A 14-year-old boy from Worthing, West Sussex, who has Duchene Muscular Dystrophy (DMD), has received a new Powered Wheelchair that has greatly improved his quality of life.
Daniel Southall, a pupil at Angmering School, is so pleased with the chair that he’s written a heartfelt letter of thanks to Caudwell Children Charity for helping him raise the £18,000 needed to secure the chair.
In the letter Daniel said: “Thank you so much for my new wheelchair. It makes life so much easier. I can also stand in my chair which is a lot better than using the horrible standing frame, which I could only use once a week. Now I can stand every day.”
DMD, a condition that degenerates the muscles, has left Daniel unable to stand, or use his legs actively, whilst the function in his arms is also reduced.
Before he received the Powered Wheelchair the only way that Daniel could stand was to be hoisted into a stander wearing a physio suit. This had a disruptive effect on his schooling as he had to leave his classroom before being manoeuvred into the stander.
But now, thanks to the help from Caudwell Children, Daniel is looking forward to a more mobile, independent future.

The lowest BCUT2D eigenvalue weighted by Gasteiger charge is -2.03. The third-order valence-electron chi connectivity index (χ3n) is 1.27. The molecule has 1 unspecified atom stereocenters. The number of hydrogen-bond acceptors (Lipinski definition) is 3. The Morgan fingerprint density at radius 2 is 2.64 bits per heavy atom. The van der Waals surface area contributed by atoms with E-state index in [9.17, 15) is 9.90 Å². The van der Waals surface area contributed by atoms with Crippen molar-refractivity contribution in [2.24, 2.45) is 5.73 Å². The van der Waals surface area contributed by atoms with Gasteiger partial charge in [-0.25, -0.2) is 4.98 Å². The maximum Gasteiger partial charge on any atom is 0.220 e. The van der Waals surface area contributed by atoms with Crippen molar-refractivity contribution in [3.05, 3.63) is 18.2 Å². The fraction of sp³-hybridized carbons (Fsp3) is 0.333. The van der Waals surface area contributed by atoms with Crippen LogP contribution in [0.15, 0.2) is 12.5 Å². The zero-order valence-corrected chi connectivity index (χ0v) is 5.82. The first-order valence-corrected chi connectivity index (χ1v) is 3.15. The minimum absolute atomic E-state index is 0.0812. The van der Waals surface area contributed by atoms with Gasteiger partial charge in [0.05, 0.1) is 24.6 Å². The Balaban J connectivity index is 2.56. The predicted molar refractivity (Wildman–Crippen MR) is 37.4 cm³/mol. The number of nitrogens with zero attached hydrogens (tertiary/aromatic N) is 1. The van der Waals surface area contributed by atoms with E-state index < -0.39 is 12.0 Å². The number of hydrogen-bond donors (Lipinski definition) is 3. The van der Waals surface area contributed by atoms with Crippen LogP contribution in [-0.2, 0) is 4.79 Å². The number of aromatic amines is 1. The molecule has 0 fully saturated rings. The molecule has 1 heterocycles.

His mother, Penny Southall, a 47-year-old Senior Scientific Officer, says that the chair has had an immediate effect on the whole family. She said: “Before receiving the new chair Daniel really struggled in public places. If we visited a museum, for example, he couldn’t stand to see into all the display cases. I had to take pictures of the objects on my phone for him to look at. But the new chair allows him to stand up. Now, in a crowd, he’s no longer lost in a sea of people.
“What people struggle to understand is that disability affects the whole family. But now, thanks to the new chair, we can do so much more together and seeing Daniel chase after his brothers, when they’re zipping about on their scooters, is magical.”
Daniel will be going into Year 10 when he returns to school in September, and he’s looking forward to beginning work on his GCSE’s. As he explained: “I enjoy school and I’m particularly looking forward to studying Computer Science and French. My ambition is to go to University before getting a job in computing.”
Penny claims the new chair is also helping Daniel develop his hobbies: “He loves playing Boccia,” she said. “It’s a disability version of Bowls and the chair is perfect for adjusting his height which allows him to compete much more easily. The chair is also motivating him to stand which is a huge physical and emotional bonus for him.”
Daniel concluded his letter to the charity with the words: “Thank you so much. Sometimes I used to get wound up by not being able to do simple things, like not being able to see, or watch something that is too high, but now that can be done easily, which makes me really happy.
“My hand started to ache when I got to this point, so I’ll have to finish here, but it’s the least I could do for what you have done for me.”